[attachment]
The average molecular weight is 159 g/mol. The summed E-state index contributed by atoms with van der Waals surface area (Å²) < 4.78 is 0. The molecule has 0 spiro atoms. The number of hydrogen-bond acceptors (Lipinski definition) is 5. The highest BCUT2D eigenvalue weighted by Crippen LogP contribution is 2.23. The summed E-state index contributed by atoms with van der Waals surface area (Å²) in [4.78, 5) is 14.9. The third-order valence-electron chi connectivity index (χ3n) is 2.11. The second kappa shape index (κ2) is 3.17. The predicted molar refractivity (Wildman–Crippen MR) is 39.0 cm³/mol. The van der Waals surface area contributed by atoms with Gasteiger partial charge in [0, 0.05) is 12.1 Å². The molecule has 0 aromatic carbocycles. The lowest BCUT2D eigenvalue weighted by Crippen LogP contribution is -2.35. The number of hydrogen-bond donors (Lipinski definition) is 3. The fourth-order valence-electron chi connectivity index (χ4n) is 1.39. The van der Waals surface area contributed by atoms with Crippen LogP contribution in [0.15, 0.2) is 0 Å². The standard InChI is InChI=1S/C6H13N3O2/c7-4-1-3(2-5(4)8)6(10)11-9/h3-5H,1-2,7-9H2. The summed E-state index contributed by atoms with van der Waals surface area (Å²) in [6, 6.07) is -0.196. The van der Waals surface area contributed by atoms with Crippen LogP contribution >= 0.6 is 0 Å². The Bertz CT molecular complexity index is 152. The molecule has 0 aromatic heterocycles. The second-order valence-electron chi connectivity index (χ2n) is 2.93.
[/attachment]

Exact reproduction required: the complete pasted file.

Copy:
The average molecular weight is 159 g/mol. The summed E-state index contributed by atoms with van der Waals surface area (Å²) < 4.78 is 0. The molecule has 0 spiro atoms. The number of hydrogen-bond acceptors (Lipinski definition) is 5. The highest BCUT2D eigenvalue weighted by Crippen LogP contribution is 2.23. The summed E-state index contributed by atoms with van der Waals surface area (Å²) in [4.78, 5) is 14.9. The third-order valence-electron chi connectivity index (χ3n) is 2.11. The second kappa shape index (κ2) is 3.17. The predicted molar refractivity (Wildman–Crippen MR) is 39.0 cm³/mol. The van der Waals surface area contributed by atoms with Gasteiger partial charge in [0, 0.05) is 12.1 Å². The molecule has 0 aromatic carbocycles. The lowest BCUT2D eigenvalue weighted by Crippen LogP contribution is -2.35. The number of hydrogen-bond donors (Lipinski definition) is 3. The fourth-order valence-electron chi connectivity index (χ4n) is 1.39. The van der Waals surface area contributed by atoms with Crippen LogP contribution in [0.15, 0.2) is 0 Å². The standard InChI is InChI=1S/C6H13N3O2/c7-4-1-3(2-5(4)8)6(10)11-9/h3-5H,1-2,7-9H2. The summed E-state index contributed by atoms with van der Waals surface area (Å²) in [6, 6.07) is -0.196. The van der Waals surface area contributed by atoms with Crippen LogP contribution >= 0.6 is 0 Å². The Bertz CT molecular complexity index is 152. The molecule has 0 aromatic heterocycles. The second-order valence-electron chi connectivity index (χ2n) is 2.93.